Know the facts about ice safety this winter

Topics: Water Safety
January 10, 2014

Know the facts about ice safety this winter

When winter arrives, so do a lot of favourite holiday pastimes and seasonal sports. And some of the most popular just happen to take place on the ice, from casual ice skating with friends and family to pickup games of hockey. But as graceful or athletic as you may be on the ice, it's imperative that you keep safety in mind.

Before you head out on the ice
Water safety doesn't end just because the lakes and ponds have frozen over. Before you step out on the ice, you should know these facts: Different factors affect how thick ice gets, including the type of water, the location, the time of year and numerous environmental factors. The depth of the water or the size of the lake or pond are important, as are the potential for currents or tides, which could create ice floes.

Often, the colour of the ice indicates its strength. When it's a clear blue, it's at its strongest. White or snowy ice is only half as strong as blue ice, as a lot of what you're standing on is a mix of snow, which won't bear as much weight. Grey ice is entirely unsafe.

Typically, different thicknesses of ice are required for different activities. For instance, the ice should be 15 centimeters for walking or skating on your own. If it's a game of hockey or a group out on the ice, it should be at least 20 cm thick. For snowmobiles, a minimum of 25 cm is required.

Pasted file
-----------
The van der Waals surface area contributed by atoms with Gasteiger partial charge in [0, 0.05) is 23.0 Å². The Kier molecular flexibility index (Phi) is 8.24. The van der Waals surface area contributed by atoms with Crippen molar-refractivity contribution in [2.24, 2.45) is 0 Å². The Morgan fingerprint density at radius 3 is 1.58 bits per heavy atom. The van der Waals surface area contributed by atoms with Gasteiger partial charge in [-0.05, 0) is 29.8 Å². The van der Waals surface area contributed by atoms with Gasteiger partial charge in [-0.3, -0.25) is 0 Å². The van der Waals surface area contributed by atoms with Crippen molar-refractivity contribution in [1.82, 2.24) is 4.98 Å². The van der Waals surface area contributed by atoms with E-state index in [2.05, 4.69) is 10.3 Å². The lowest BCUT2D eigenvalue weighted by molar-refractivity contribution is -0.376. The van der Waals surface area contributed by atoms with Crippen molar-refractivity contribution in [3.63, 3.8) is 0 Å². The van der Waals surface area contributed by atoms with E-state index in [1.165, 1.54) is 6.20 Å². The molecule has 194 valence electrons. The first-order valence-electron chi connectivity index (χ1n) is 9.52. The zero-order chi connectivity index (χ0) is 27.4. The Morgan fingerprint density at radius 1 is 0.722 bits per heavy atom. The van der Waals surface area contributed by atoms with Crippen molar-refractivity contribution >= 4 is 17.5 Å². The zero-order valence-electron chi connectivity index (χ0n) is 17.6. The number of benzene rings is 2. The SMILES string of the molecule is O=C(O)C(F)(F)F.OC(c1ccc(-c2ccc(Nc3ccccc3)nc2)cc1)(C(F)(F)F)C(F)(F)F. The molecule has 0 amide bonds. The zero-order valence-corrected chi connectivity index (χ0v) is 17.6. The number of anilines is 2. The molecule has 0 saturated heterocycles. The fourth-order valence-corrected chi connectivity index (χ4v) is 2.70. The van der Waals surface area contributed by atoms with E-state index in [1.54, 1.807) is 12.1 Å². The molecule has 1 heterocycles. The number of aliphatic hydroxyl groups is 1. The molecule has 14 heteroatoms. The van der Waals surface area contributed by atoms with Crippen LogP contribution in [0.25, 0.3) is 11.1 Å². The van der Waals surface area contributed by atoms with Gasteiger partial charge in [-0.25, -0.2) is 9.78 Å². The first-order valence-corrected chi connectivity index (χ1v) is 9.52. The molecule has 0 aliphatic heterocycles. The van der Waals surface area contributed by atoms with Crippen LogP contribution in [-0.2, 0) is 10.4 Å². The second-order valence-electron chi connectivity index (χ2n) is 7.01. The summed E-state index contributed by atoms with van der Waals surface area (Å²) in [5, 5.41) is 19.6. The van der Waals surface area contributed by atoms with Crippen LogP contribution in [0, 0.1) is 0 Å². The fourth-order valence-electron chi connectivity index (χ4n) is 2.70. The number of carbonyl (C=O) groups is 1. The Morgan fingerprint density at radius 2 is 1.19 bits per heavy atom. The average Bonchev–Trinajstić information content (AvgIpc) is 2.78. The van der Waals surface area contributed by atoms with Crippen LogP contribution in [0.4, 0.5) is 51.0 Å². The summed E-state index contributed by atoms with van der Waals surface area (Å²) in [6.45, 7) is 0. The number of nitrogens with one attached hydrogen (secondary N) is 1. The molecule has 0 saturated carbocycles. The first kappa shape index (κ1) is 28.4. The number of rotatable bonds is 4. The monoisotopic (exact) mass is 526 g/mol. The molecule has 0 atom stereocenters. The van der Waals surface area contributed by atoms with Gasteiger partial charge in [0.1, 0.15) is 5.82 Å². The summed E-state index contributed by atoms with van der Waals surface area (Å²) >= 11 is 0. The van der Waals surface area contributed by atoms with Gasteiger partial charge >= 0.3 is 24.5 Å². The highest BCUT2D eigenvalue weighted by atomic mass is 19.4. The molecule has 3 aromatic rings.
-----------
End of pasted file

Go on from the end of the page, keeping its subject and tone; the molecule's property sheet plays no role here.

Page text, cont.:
In many areas, you can check with your local authorities before heading out onto public bodies of water. And never venture out onto the ice at night.

Ice emergencies
If you do find yourself in trouble out on the ice, there are a few pieces of advice you should follow, depending on if you're alone or with others.

If you've fallen in through the ice, call for help. Don't attempt to immediately climb back out. Instead, assume a floating position and reach forward, kicking your legs to push your body onto the ice. Once back on the ice, don't stand up, but gradually crawl or roll away from the area, spreading your arms and legs to evenly distribute your body weight.

If you see someone else fall through the ice, resist the urge to run out onto the ice where they were. Call for help, and attempt to perform a rescue from shore by extending a pole or branch to the individual.

The Canadian Red Cross is committed to water safety, even in the midst of winter. So keep this advice in mind when venturing out on the ice. And remember to read up on hypothermia as well. It's also important to wear a life jacket if your venture out on open water, any time of year.

Help spread the word about ice safety and donate to the Canadian Red Cross, one of the largest non-profit organizations in the country. You can also enroll in a Canadian Red Cross swimming program, to ensure you've got water safety covered for any season.

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